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Hi,   I'm trying to repair a 154 crossing signal and have some questions re: the disassembly. A friend gave me two of these signals - one with black cross arms and the non functioning one has white cross arms.  Looking at Lionel's support manual, these signals had a printed circuit board in them.  Is that correct or do I have older models which didn't use electronics to control the flashing of both lights?  Speaking of lights, the manual says these bulbs simply pull out.  Guess they are like the old style Christmas tree lamps that had power contact strips on both sides of the lamp base.  With the black shield over the top of the lamp, I'm a little nervous trying to pry the bulbs out if they're corroded in place.  Can I simply straighten/loosen the four metal tabs under the base and will this free up the mast?  This signal does not have screws securing the white cross arms or the black lamp fixture.  Not sure but they might be plastic. I used a DVM to check continuity of the lamps but no measure between any of the three contacts.  All I did get (using the highest resistance setting of 20M ohm) was an initial reading of 17 rapidly decreasing to 3.  Like it was reading across a capacitor.  Thanks for any help you can give me.     BobP1100021P1100022


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Google Lionel 154 crossing signal. There's a lot of info available including the original instruction sheets, and they're readable.

They need a 154C track contactor to operate, but they look iffy at best using those. Since you can use a DVM, I suggest picking up an inexpensive flasher module available online. Then just use an insulated rail (which it looks like you would need with the 154C anyway). Be sure to check the input requirements though, whether AC or DC. There is also info available here on OGR about that.


Last edited by Dtrainmaster

These look vintage so no circuit boards.  A 154C contactor is needed to create the flashing effect.  If you look at this site, https://www.tandem-associates....l_trains_154_acc.htm,  youll notice the contactor is split so when the wheels ride over it, they create the on off flash effect at the lights.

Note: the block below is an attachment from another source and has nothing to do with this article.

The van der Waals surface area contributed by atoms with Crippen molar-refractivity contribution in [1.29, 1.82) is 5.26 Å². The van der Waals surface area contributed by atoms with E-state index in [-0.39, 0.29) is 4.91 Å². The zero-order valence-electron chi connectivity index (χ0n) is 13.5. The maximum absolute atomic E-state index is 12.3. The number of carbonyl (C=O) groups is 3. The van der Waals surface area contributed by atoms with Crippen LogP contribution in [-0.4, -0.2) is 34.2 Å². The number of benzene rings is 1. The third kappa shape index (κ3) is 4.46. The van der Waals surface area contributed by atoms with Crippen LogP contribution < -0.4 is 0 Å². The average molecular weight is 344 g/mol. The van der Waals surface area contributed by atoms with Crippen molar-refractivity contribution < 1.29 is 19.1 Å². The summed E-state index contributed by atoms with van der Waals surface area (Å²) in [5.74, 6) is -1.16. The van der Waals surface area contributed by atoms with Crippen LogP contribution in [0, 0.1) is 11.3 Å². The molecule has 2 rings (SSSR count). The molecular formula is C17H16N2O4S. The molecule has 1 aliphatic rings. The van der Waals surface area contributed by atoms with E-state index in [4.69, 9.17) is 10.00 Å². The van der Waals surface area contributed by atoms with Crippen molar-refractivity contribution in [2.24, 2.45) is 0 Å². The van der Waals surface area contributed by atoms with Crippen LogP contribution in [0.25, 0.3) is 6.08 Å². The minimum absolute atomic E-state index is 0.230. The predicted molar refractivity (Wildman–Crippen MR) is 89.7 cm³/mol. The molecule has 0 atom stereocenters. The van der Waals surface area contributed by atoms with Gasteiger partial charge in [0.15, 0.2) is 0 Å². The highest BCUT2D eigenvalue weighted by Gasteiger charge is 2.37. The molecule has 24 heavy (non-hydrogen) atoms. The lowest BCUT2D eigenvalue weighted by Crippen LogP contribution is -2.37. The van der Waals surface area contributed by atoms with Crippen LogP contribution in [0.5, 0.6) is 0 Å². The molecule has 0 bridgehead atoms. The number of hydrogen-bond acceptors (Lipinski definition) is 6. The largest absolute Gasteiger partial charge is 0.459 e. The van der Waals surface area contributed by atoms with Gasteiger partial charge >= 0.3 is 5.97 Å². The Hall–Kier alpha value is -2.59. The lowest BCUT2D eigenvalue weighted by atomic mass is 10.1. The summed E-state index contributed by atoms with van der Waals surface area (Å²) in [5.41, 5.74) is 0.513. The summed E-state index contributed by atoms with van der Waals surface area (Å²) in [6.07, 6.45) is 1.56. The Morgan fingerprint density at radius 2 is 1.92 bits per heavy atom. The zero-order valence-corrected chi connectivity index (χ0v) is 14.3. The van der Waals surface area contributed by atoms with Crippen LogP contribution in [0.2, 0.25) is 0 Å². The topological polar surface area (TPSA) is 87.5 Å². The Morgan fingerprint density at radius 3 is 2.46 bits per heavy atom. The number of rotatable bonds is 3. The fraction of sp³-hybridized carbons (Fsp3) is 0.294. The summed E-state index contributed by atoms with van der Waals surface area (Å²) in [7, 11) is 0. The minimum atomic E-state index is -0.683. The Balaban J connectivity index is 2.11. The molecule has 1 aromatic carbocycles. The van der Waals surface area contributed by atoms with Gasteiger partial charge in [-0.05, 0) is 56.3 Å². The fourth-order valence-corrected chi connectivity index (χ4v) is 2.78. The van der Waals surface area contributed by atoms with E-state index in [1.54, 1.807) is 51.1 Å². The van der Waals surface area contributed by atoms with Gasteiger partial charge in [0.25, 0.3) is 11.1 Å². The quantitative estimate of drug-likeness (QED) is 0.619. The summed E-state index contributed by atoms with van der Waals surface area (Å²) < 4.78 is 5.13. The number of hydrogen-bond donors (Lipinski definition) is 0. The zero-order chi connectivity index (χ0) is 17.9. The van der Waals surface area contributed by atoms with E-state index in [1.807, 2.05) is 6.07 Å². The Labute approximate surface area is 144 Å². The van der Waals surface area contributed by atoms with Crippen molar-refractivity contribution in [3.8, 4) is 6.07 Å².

You can simply put some power to the posts temporarily to see if the lights work.  If not, a squirt of WD40 to the socket might free them up to remove and replace.  I forget if they screw in or are a push in and slightly twist design to pop them out.

The 154 signal from the postwar era 1945-1969 does not have a circuit board. Like Dtrainmaster says you need a 154c contactor to operate them .The signal made between 1945 to 1949 uses a screw base red bulb 45-76 or 1449-301, the signal made from 1950 to 1969 uses a bayonet red bulb 363-301. The screw bulb just screws out while the bayonet bulb has to be turned and pulled out.

Hi Joe and Dave.   Thanks for your replies.  I did buy a electronic flasher for the working (black cross arm) crossing signal and it works great.  I do have a 154 connector and will try it on the non working unit but don't think it will bring it back to life as I have tried applying fixed voltage to the terminals without luck.  Going to a train show in Bradenton FL next month so will take this signal with me and see if they have a fix-it booth there.     Bob

Hi guys.  I used the WD40 and it worked.  BTW, the black cross arm unit had bayonet base bulbs in it while the white cross arm unit had screw type bulbs.  All bulbs tested and worked.  I used the black unit as my working model and tested for continuity.  Used these readings for the white unit.  Found the bulb tips had continuity to the left and center terminals.  BUT - the white unit had no continuity between either socket and the right terminal.  I plan to spray WD40 in the back of the sockets and also where the black plug attaches to the shaft.  Oh - I did have continuity between the shaft and the right terminal.  Hope this works.

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